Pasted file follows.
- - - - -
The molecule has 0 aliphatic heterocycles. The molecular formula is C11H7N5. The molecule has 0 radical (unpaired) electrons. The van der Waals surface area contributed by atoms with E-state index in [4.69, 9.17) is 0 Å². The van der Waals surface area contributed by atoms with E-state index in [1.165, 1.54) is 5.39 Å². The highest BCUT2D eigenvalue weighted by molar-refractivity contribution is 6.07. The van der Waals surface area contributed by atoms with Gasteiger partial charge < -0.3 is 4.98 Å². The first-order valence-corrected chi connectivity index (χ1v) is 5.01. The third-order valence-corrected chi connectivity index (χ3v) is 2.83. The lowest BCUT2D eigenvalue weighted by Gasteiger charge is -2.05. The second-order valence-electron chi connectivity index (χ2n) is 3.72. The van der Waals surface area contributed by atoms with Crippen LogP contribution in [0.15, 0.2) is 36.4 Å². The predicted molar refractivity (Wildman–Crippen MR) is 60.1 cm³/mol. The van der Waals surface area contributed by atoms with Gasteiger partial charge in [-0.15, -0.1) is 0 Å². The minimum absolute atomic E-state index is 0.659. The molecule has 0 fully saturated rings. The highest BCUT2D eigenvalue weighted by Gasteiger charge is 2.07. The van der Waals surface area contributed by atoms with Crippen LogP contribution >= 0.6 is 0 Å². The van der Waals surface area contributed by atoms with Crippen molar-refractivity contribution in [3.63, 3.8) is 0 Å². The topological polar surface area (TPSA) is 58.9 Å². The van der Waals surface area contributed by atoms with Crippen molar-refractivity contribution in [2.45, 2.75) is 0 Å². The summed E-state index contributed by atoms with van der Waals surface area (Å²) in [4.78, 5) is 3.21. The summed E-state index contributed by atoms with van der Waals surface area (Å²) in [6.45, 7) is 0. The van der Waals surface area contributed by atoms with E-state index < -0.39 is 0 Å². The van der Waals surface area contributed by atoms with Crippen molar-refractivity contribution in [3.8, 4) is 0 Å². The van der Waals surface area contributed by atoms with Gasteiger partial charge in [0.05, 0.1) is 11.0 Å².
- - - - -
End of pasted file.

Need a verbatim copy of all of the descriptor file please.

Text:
The molecule has 0 aliphatic heterocycles. The molecular formula is C11H7N5. The molecule has 0 radical (unpaired) electrons. The van der Waals surface area contributed by atoms with E-state index in [4.69, 9.17) is 0 Å². The van der Waals surface area contributed by atoms with E-state index in [1.165, 1.54) is 5.39 Å². The highest BCUT2D eigenvalue weighted by molar-refractivity contribution is 6.07. The van der Waals surface area contributed by atoms with Gasteiger partial charge < -0.3 is 4.98 Å². The first-order valence-corrected chi connectivity index (χ1v) is 5.01. The third-order valence-corrected chi connectivity index (χ3v) is 2.83. The lowest BCUT2D eigenvalue weighted by Gasteiger charge is -2.05. The second-order valence-electron chi connectivity index (χ2n) is 3.72. The van der Waals surface area contributed by atoms with Crippen LogP contribution in [0.15, 0.2) is 36.4 Å². The predicted molar refractivity (Wildman–Crippen MR) is 60.1 cm³/mol. The van der Waals surface area contributed by atoms with Gasteiger partial charge in [-0.15, -0.1) is 0 Å². The minimum absolute atomic E-state index is 0.659. The molecule has 0 fully saturated rings. The highest BCUT2D eigenvalue weighted by Gasteiger charge is 2.07. The van der Waals surface area contributed by atoms with Crippen LogP contribution >= 0.6 is 0 Å². The van der Waals surface area contributed by atoms with Crippen molar-refractivity contribution in [3.63, 3.8) is 0 Å². The topological polar surface area (TPSA) is 58.9 Å². The van der Waals surface area contributed by atoms with Crippen molar-refractivity contribution in [2.45, 2.75) is 0 Å². The summed E-state index contributed by atoms with van der Waals surface area (Å²) in [4.78, 5) is 3.21. The summed E-state index contributed by atoms with van der Waals surface area (Å²) in [6.45, 7) is 0. The van der Waals surface area contributed by atoms with E-state index < -0.39 is 0 Å². The van der Waals surface area contributed by atoms with Crippen molar-refractivity contribution in [3.8, 4) is 0 Å². The van der Waals surface area contributed by atoms with Gasteiger partial charge in [0.05, 0.1) is 11.0 Å².